Patrick Lynett and Philip L.-F. Liu
School of Civil and Environmental Engineering
Internal waves have been observed in different parts of the world. For example, Ziegenbein (1969) and Lacombe & Richez (1982) measured eastward propagating internal waves in the Strait of Gibraltar. LaViolette & Arnone (1988) presented further measurements of internal waves in the Strait, together with simultaneous visual observations from aircraft and the space shuttle. The internal waves are believed to be generated by the tidal flow over Camarinal Sill at the western end of the Strait. While the tidal flow over the sill is westward, an internal lee wave or a hydraulic jump is formed on the westward side of the sill. As the westward component of the flow relaxes and eventually reverses to an eastward flow, the lee wave disturbance evolves into a train of nonlinear internal waves propagating eastward into the Strait.
Gargett (1976) studied internal waves observed in the Strait of Georgia, British Columbia. She attributes their generation to abrupt changes in current speed, characteristics of the tidal flow within the passes between islands to the south of the strait.
Farmer & Smith (1978) measured trains of large amplitude, nonlinear internal waves in Knight Inlet, a long and narrow fjord in British Columbia. These waves typically had amplitudes in excess of 10 meters and wavelengths of 70 to 100 meters. They traveled on the pycnocline, whose depth was typically 15 to 30 meters in the 400 meters deep water.
Osborne & Burch (1980) recorded the observation of internal waves in the Andaman Sea, offshore Thailand. Their measurements indicated a connection with the semidiurnal tide and suggested that the Nicobar Island chain and northern Sumatra were likely candidate for potential source regions. Osborne & Burch (1980) noted that knowledge of internal wave behavior would be necessary for the design of deepwater offshore production facilities.
More recently, using the ERS-1 and ERS-2 SAR images, Liu et al. (1998) reported many observations of internal waves in China Sea. They attribute the frequent generation of internal waves in the region of northwest of Taiwan to the upwelling induced by the Kuroshio intrusion (major western boundary current of the Pacific) at the Shelf break. They also showed the evidences of strong wave-wave interactions in both Yellow Sea and East China Sea.
Most of existing analyses on the propagation of internal waves have been based on the Korteweg de Vries (KdV) equation, neglecting two-dimensional and reflection effects (Lee & Beardsley 1974, Farmer 1978, Maxworthy 1979, Apel et al. 1985, Liu 1988), or the Kadomtsev-Petviashvili (KP) equation, which includes weak two-dimensional effects (Pierini 1989, Tomasson 1991, Chen & Liu 1995). However, the observations made in China Sea clearly indicated strong wave-wave interactions and the diffraction and refraction of internal waves by bathymetry and islands (Liu et al. 1998). Therefore, two-dimensional and reflection effects can not be ignored.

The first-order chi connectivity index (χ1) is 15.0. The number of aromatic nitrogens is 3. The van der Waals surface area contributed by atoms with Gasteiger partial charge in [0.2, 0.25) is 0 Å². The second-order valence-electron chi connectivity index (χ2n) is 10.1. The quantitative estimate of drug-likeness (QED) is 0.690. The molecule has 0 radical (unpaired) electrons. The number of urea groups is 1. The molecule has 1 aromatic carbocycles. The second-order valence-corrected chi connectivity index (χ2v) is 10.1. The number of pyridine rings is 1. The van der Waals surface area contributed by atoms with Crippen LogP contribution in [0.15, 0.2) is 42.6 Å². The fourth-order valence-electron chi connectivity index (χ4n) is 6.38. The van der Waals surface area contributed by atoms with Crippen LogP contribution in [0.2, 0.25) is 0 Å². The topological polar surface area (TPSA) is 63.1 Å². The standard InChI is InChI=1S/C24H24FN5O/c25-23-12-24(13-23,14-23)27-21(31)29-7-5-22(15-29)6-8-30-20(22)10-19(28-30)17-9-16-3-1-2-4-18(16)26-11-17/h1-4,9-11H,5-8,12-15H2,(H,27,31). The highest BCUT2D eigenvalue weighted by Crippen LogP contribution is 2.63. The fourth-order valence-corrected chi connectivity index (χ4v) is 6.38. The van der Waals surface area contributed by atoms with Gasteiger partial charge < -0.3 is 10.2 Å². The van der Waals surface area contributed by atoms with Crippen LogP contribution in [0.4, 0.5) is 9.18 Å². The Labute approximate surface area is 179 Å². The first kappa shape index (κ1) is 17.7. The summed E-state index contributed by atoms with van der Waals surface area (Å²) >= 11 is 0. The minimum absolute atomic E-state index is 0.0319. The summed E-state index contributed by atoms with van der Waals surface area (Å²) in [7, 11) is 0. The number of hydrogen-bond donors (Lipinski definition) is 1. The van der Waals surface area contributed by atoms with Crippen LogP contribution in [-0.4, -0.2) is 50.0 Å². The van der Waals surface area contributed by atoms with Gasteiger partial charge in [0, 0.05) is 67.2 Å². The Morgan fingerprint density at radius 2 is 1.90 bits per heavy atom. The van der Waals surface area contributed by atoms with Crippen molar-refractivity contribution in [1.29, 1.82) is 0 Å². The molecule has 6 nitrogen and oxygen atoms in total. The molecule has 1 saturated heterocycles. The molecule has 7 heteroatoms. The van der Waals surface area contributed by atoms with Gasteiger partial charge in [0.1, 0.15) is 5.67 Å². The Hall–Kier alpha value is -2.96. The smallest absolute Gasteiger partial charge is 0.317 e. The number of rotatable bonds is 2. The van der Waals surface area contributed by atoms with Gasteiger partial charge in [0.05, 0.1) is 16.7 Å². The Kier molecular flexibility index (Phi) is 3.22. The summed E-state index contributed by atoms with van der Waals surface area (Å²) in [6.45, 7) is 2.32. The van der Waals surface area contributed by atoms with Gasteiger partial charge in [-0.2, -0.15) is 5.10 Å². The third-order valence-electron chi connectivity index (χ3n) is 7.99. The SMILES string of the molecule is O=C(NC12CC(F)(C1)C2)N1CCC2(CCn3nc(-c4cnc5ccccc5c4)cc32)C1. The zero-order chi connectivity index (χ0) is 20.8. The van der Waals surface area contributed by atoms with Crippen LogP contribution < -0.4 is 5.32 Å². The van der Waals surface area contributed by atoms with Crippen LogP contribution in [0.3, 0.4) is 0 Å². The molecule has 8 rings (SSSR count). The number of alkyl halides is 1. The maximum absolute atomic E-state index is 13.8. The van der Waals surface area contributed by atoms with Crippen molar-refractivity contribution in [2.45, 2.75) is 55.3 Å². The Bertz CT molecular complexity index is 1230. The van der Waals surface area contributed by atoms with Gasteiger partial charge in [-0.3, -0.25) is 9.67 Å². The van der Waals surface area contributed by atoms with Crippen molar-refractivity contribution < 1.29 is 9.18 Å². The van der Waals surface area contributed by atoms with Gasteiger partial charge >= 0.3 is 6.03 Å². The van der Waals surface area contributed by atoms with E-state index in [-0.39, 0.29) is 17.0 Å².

Tomasson (1991) derived a set of Boussinesq equations for a two-layer
fluid system. In the dimensionless form these equations can be written
in which h1 and h2 are the dimensionless thickness of the upper and lower layer, respectively, (u,v) represents the flux in the lower layer, eta denotes the interfacial displacement. These equations are derived under the assumption of weak nonlinearity, alpha << O (1), and weak dispersion, beta << O (1). It is also assumed that O(alpha2)=O(beta). Note that for completeness, both quadratic nonlinearity and cubic nonlinearity have been kept in the equations.
If the cubic nonlinear terms are ignored in the above equations can be simplified to the well-known KdV equation, which has the dimensional solitary wave solution,
a = wave amplitude,
g = gravity,
The analytical solution has been plotted in Figure 1.
Figure 1. Solitary waveform comparison (alpha=0.1, beta=0.008) showing analytical (blue),
numerical without cubic non-linearity (green), and numerical with cubic non-linearity (red)
A numerical algorithm has been developed to solve the Boussinesq equations
as an initial boundary-value problem. As a test case the solitary wave
solutions are used as the initial condition and computations are carried
out with and without the cubic nonlinearity. As shown in Figure 1, after
a propagation distance of 15 wavelengths, the numerical solitary wave solutions,
without including the cubic nonlinearity, remain very similar to the analytical
solutions. However, when the cubic nonlinearity is included, the wave amplitude
is reduced slightly and the waveform is also dispersed. In Figure 2, the
evolution of a solitary wave propagating onto a shelf is displayed. In
this case the thickness of the lower layer has been decreased gradually;
the initially depressed (negative) soliton degenerates into a series of
oscillatory waves with a leading depression wave.
Figure 2. Internal solitary wave (alpha=0.27, beta=0.012) propogation over a shelf
The numerical model has also been used to investigate the wave-wave interactions. As shown in Figures 3 and 4, two solitons propagate obliquely at 45 and 20 degree angles, respectively. For the small incident angle case, stem waves are generated in both surface and internal waves
Figure 3. Wave-wave interactions for two 45 degree oblique solitary
(alpha=0.1)[A] and internal waves (alpha=0.1,beta=0.008)[B]
Figure 4. Wave-wave interactions for two 20 degree oblique solitary
(alpha=0.1)[A] and internal waves (alpha=0.1,beta=0.008)[B]
From the above figures, it is evident that there are small, but clear
differences between surface and internal wave-wave interactions. The presented
numerical model will be extended to study internal wave interaction with
islands and varying topography.
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